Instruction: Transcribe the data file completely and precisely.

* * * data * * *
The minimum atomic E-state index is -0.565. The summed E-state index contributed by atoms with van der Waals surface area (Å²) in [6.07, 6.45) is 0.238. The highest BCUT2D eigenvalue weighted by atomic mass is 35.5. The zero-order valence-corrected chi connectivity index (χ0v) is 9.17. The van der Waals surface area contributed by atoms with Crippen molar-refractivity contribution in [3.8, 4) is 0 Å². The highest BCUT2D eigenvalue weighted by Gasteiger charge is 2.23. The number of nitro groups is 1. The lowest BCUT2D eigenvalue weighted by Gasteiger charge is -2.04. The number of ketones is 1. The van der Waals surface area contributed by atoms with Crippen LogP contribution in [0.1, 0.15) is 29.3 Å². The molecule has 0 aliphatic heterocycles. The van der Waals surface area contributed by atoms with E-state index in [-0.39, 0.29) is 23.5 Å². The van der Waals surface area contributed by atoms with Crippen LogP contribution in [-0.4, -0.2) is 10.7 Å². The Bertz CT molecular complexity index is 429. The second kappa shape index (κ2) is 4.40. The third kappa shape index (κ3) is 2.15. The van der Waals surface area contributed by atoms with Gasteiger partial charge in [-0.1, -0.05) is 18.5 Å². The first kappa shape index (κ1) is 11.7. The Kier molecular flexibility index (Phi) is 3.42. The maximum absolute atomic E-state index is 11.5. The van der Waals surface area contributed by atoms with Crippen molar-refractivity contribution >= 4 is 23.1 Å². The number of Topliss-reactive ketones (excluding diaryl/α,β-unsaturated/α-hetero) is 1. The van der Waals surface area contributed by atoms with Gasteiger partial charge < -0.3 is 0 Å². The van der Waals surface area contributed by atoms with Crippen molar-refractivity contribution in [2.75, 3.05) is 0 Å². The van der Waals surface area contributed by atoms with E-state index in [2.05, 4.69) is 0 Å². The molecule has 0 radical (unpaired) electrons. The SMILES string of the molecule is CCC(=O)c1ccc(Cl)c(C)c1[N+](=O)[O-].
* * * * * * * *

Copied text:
The minimum atomic E-state index is -0.565. The summed E-state index contributed by atoms with van der Waals surface area (Å²) in [6.07, 6.45) is 0.238. The highest BCUT2D eigenvalue weighted by atomic mass is 35.5. The zero-order valence-corrected chi connectivity index (χ0v) is 9.17. The van der Waals surface area contributed by atoms with Crippen molar-refractivity contribution in [3.8, 4) is 0 Å². The highest BCUT2D eigenvalue weighted by Gasteiger charge is 2.23. The number of nitro groups is 1. The lowest BCUT2D eigenvalue weighted by Gasteiger charge is -2.04. The number of ketones is 1. The van der Waals surface area contributed by atoms with Crippen LogP contribution in [0.1, 0.15) is 29.3 Å². The molecule has 0 aliphatic heterocycles. The van der Waals surface area contributed by atoms with E-state index in [-0.39, 0.29) is 23.5 Å². The van der Waals surface area contributed by atoms with Crippen LogP contribution in [-0.4, -0.2) is 10.7 Å². The Bertz CT molecular complexity index is 429. The second kappa shape index (κ2) is 4.40. The third kappa shape index (κ3) is 2.15. The van der Waals surface area contributed by atoms with Gasteiger partial charge in [-0.1, -0.05) is 18.5 Å². The first kappa shape index (κ1) is 11.7. The Kier molecular flexibility index (Phi) is 3.42. The maximum absolute atomic E-state index is 11.5. The van der Waals surface area contributed by atoms with Crippen molar-refractivity contribution >= 4 is 23.1 Å². The number of Topliss-reactive ketones (excluding diaryl/α,β-unsaturated/α-hetero) is 1. The van der Waals surface area contributed by atoms with Gasteiger partial charge < -0.3 is 0 Å². The van der Waals surface area contributed by atoms with Crippen molar-refractivity contribution in [2.75, 3.05) is 0 Å². The van der Waals surface area contributed by atoms with E-state index in [2.05, 4.69) is 0 Å². The molecule has 0 radical (unpaired) electrons. The SMILES string of the molecule is CCC(=O)c1ccc(Cl)c(C)c1[N+](=O)[O-].